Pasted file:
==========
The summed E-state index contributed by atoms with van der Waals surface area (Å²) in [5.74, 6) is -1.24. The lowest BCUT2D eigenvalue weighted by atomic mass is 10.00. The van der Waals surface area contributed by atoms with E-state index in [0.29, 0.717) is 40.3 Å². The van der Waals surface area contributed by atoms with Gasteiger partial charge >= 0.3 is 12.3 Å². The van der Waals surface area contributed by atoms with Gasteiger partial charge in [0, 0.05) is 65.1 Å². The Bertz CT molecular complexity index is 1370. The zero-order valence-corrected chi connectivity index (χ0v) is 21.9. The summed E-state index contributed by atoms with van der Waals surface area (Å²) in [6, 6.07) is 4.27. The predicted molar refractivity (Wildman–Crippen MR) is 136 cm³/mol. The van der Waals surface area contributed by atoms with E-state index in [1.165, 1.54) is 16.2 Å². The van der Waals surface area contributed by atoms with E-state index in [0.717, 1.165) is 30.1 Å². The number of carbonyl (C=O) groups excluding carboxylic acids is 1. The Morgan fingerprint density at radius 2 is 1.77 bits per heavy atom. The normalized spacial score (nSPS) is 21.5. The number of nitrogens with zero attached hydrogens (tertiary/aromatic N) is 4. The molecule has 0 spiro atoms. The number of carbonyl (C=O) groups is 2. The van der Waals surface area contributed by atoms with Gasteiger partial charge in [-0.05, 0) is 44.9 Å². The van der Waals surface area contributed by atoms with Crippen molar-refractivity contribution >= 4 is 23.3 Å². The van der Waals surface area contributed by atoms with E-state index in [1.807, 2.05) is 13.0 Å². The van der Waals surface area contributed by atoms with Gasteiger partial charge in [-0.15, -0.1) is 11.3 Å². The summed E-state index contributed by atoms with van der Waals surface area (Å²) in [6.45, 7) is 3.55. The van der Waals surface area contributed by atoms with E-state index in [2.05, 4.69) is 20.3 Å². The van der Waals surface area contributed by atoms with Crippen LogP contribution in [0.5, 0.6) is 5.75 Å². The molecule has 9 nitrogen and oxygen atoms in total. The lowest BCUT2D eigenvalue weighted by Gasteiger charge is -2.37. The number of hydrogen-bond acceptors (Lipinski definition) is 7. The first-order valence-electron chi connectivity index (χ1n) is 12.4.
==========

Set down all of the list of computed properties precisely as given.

The summed E-state index contributed by atoms with van der Waals surface area (Å²) in [5.74, 6) is -1.24. The lowest BCUT2D eigenvalue weighted by atomic mass is 10.00. The van der Waals surface area contributed by atoms with E-state index in [0.29, 0.717) is 40.3 Å². The van der Waals surface area contributed by atoms with Gasteiger partial charge >= 0.3 is 12.3 Å². The van der Waals surface area contributed by atoms with Gasteiger partial charge in [0, 0.05) is 65.1 Å². The Bertz CT molecular complexity index is 1370. The zero-order valence-corrected chi connectivity index (χ0v) is 21.9. The summed E-state index contributed by atoms with van der Waals surface area (Å²) in [6, 6.07) is 4.27. The predicted molar refractivity (Wildman–Crippen MR) is 136 cm³/mol. The van der Waals surface area contributed by atoms with E-state index in [1.165, 1.54) is 16.2 Å². The van der Waals surface area contributed by atoms with E-state index in [0.717, 1.165) is 30.1 Å². The number of carbonyl (C=O) groups excluding carboxylic acids is 1. The Morgan fingerprint density at radius 2 is 1.77 bits per heavy atom. The normalized spacial score (nSPS) is 21.5. The number of nitrogens with zero attached hydrogens (tertiary/aromatic N) is 4. The molecule has 0 spiro atoms. The number of carbonyl (C=O) groups is 2. The van der Waals surface area contributed by atoms with Gasteiger partial charge in [-0.05, 0) is 44.9 Å². The van der Waals surface area contributed by atoms with Crippen molar-refractivity contribution >= 4 is 23.3 Å². The van der Waals surface area contributed by atoms with E-state index in [1.807, 2.05) is 13.0 Å². The van der Waals surface area contributed by atoms with Gasteiger partial charge in [-0.15, -0.1) is 11.3 Å². The summed E-state index contributed by atoms with van der Waals surface area (Å²) in [6.45, 7) is 3.55. The van der Waals surface area contributed by atoms with E-state index in [2.05, 4.69) is 20.3 Å². The van der Waals surface area contributed by atoms with Crippen LogP contribution in [0.5, 0.6) is 5.75 Å². The molecule has 9 nitrogen and oxygen atoms in total. The lowest BCUT2D eigenvalue weighted by Gasteiger charge is -2.37. The number of hydrogen-bond acceptors (Lipinski definition) is 7. The first-order valence-electron chi connectivity index (χ1n) is 12.4.